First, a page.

Afghanistan’s insurgents have endured hard times before, but nothing quite like this. At first glance the war might seem to be turning in their favor. Hundreds of Taliban foot soldiers - the heart and soul of the armed struggle against the U.S.-backed Kabul government - are running out of food, money and ammunition. As Vocative reports, their plight is unlikely to improve anytime soon - people familiar with the Taliban’s finances say the organization’s main sources of revenue have dried up. Wealthy Arab donors, Afghan businessmen and even Pakistan’s powerful and secretive spy agency have all reduced or stopped funding, each for their own reasons.
Mullah Yaseen is penniless. Wrapped in a heavy black coat, the 45-year-old Afghan insurgent huddles inside a heatless tea shop near the Pakistani-Afghan border and pours out his troubles. Over the past eight months, he and his 15 Taliban fighters have received no support from the group’s central command, Yaseen says. Not a bullet or a cent.
Yaseen needed to requisition supplies and ammunition for the fighting season ahead.
He had no luck. Instead, he was told that there were temporary cash-flow problems and he should ask his fellow villagers for a loan. He would be given the money to reimburse them within a month, he was promised. Back home, Yaseen scraped up roughly $2,000 to keep his men fighting. He has yet to be repaid, and his neighbors want the money.
Nevertheless, Mullah Yaseen and hundreds of Taliban foot soldiers like him—the heart and soul of the armed struggle against the U.S.-backed Kabul government—are running out of food, money and ammunition.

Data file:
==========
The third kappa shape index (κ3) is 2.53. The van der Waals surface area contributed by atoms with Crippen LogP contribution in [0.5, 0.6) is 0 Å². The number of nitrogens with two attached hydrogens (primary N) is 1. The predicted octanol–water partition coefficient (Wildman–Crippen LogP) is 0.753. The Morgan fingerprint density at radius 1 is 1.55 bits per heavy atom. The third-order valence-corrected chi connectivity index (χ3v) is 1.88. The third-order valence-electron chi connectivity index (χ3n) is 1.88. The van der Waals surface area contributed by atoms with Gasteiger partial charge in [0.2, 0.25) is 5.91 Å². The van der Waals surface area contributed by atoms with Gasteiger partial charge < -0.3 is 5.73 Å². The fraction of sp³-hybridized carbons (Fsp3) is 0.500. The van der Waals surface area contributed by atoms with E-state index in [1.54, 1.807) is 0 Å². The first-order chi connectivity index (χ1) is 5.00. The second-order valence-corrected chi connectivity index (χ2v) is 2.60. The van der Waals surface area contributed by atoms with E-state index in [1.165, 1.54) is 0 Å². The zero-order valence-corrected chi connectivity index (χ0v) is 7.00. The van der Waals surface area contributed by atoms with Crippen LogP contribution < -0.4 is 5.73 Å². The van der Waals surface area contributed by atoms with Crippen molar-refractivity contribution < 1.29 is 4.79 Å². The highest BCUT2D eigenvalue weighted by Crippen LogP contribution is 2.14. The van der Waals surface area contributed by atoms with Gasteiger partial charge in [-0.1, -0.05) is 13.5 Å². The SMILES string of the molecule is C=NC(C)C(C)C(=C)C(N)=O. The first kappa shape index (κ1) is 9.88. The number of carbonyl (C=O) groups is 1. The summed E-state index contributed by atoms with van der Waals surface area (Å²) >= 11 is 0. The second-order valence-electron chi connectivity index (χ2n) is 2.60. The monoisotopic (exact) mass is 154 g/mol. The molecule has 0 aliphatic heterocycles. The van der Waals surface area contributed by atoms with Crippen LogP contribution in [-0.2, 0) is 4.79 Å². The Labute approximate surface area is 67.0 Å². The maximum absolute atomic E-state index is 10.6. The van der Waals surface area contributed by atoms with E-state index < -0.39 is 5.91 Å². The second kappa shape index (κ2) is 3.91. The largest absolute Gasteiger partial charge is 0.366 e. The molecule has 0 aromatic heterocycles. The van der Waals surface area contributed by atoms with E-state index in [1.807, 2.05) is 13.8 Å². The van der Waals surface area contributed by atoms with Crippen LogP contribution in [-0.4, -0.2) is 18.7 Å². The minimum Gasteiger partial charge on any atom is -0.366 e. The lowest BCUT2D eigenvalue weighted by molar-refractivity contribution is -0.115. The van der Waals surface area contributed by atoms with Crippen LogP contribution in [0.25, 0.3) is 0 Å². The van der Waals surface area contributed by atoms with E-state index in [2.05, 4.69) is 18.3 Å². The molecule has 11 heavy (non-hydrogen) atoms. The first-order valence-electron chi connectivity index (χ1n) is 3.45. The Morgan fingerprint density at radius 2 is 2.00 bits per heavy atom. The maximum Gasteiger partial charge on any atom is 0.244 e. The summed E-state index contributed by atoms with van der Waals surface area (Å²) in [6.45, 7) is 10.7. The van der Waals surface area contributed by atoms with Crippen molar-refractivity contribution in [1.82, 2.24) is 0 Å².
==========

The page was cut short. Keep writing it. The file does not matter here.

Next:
Their plight is unlikely to improve anytime soon. People familiar with the Taliban’s finances say the organization’s main sources of revenue have dried up. Wealthy Arab donors, Afghan businessmen and even Pakistan’s powerful and secretive spy agency, the Inter-Services Intelligence directorate, have all reduced or stopped funding, each for their own reasons.
The Arabs’ departure is a crippling blow. Support from private Saudi donors has been crucial to Afghanistan’s insurgents ever since the war against the Soviets in the 1980s—many years before the rise of Mullah Mohammed Omar and his armed followers. But interest in Afghanistan has faded among hard-liners in the Gulf region. Osama bin Laden is dead; most of Al Qaeda’s surviving operatives have fled the constant threat of U.S. drone attacks, and the Taliban never really shared bin Laden’s desire to take his holy war worldwide. Now global jihad and its Arab backers have moved on to more promising arenas, like Iraq and Syria.
As the financial crisis continues, Afghan civilians say they aren’t merely disappointed with the Taliban—they’re fed up.
Many former contributors no longer trust the insurgents. “We don’t regard the Taliban as soldiers of God anymore,” says a conservative Afghan businessman in Peshawar.
“Their fundraisers used to come on foot to collect donations. Now they show up in luxury cars. It’s clear they’re stealing the money.” A 40-year-old former Taliban commander echoes the complaint: “Instead of going to jihad, the donations are cruising down the streets of Peshawar, Quetta and Karachi.”
The group isn’t totally destitute...
According to an official with the Afghan National Security Council, the ISI continues to channel support to those insurgent leaders who reliably do Pakistan’s bidding. But everyone else is on his own, and there are few viable alternatives. Local Taliban units used to drive a lucrative trade in ransom kidnapping, but they finally ran out of potential victims. Although the group still imposes “taxes” on the country’s multibillion-dollar heroin industry, much of that money seems to end up filling private bank accounts, rather than helping fighters in the field.
The Taliban’s finance department has a special office dedicated to resolving complaints, but it was no help. “They told me, ‘Sorry, we don’t have that much money right now.’”
Death is fine - but dying with a debt!! not acceptable...
He says he has left the front lines. As much as he wants to rejoin the jihad, he doesn’t dare go back until he repays the $2,000 he owes his neighbors. He’s not afraid to die, he says. What scares him is the idea that he might die with an outstanding loan. “Anytime I’m out there, I could be martyred,” he says. “And God does not forgive anyone—even a martyr—who dies without paying his just debts.”